Monsanto continues to be the target of protests and demonstrations as they seek to standardize agriculture markets around the world.
Companies like Monsanto create their own patented seeds that have been genetically modified to withstand biocides used to kill pests and weeds. Not only does this jeopardize the long-term health of soil, it interrupts the necessary biodiversity of local environments that allow natural pollination.
Activists from 52 nations around the globe organized under the ‘March against Monsanto’ umbrella in May of last year. All together protests against Monsanto took place in around 400 cities worldwide, and a couple weeks ago more than 120 organizations joined the fifth annual ‘We are Fed Up!’ demonstration in Berlin, taking a stand against the importation of American agricultural practices.
Protests have taken place in Argentina to resist Monsanto’s potent biocides used with their genetically-engineered seeds. In Brazil, farmers are calling for reimbursement for crops that were killed by pests that didn’t die. Guatemala’s highest court has also suspended a controversial ‘Monsanto Law’, “a provision of a US-Central American trade agreement, that would insulate transnational seed corporations considered to have ‘discovered’ new plant varieties.”
In the United States, Monsanto has been working with other multinational biotech, agribusiness, and food production companies to prevent states from labeling whether or not food is comprised of GM ingredients.
The ballot initiative to require GMO labeling was recently defeated in Oregon. Monsanto and Dupont spent more than $21 million on the anti-labeling campaign, where as proponents were only able to raise $9 million for their campaign. And in Hawaii, Maui County has been sued by the company for passing a temporary ban on the cultivation of genetically modified organisms.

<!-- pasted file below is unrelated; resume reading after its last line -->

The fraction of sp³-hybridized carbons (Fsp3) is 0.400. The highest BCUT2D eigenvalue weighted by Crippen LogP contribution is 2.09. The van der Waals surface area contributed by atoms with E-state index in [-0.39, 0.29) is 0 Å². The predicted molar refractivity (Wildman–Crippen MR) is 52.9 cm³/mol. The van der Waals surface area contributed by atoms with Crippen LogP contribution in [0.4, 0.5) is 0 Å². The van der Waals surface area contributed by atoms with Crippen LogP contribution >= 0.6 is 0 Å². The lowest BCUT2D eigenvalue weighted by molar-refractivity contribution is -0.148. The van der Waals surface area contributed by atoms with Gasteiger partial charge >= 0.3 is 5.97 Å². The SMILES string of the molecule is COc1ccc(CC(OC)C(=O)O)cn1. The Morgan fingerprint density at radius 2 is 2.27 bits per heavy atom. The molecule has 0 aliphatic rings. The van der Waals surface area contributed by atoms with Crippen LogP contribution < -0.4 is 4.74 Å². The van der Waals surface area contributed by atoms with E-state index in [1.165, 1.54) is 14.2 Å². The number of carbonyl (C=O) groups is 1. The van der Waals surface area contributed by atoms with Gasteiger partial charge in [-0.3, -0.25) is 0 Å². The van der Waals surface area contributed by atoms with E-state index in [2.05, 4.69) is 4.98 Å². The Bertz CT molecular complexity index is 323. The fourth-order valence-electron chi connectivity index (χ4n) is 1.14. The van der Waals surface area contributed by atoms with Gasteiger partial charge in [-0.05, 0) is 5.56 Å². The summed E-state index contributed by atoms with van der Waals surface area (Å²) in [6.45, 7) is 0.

Aside from the environmental hazards that accompany GMO cultivation, soybean workers in a recent study were found to have elevated DNA and cell damage. The study, which was published in the journal, Mutation Research/Genetic Toxicology and Environmental Mutagenesis, involved 81 individuals exposed to biocides while working in the Brazilian soybean industry, and 46 individuals used as a control group who were not exposed.
According to researcher Danieli Benedetti and his team, the group exhibited an elevated level of cellular apoptosis, as well as DNA damage.
“Our findings indicate the advisability of monitoring genetic toxicity in soybean farm workers exposed to pesticides,” the researchers said.
The team focused on glyphosate and ‘2,4-D’, the two top biocide components in American biotechnology farming culture. Glyphosate is the main ingredient in Round-up, and ‘2,4-D’ was used in making Agent Orange.
Public prosecutors in Brazil are seeking to suspend the use of glyphosate, which studies have shown is linked to fatal kidney disease which has affected poor farming regions.
Monsanto has recently won approval to use their new genetically-modified soybeans and cotton in the US, both of which are designed to withstand a dominant biocide that is already in use.
Monsanto has experienced a 34 percent drop in earnings during its first fiscal quarter, and has lost $156 million in the fourth quarter of last year.
McAdam, Sophie. True Activist. Nov 18, 2014. (http://www.trueactivist.com/just-when-you-thought-you-couldnt-hate-monsanto-any-more-this-happens/)
RT. Jan 22, 2015. (http://rt.com/usa/225247-monsanto-glyphosate-damage-soybean/)
RT. May 24, 2014. (http://rt.com/news/161184-march-against-monsanto-updates/)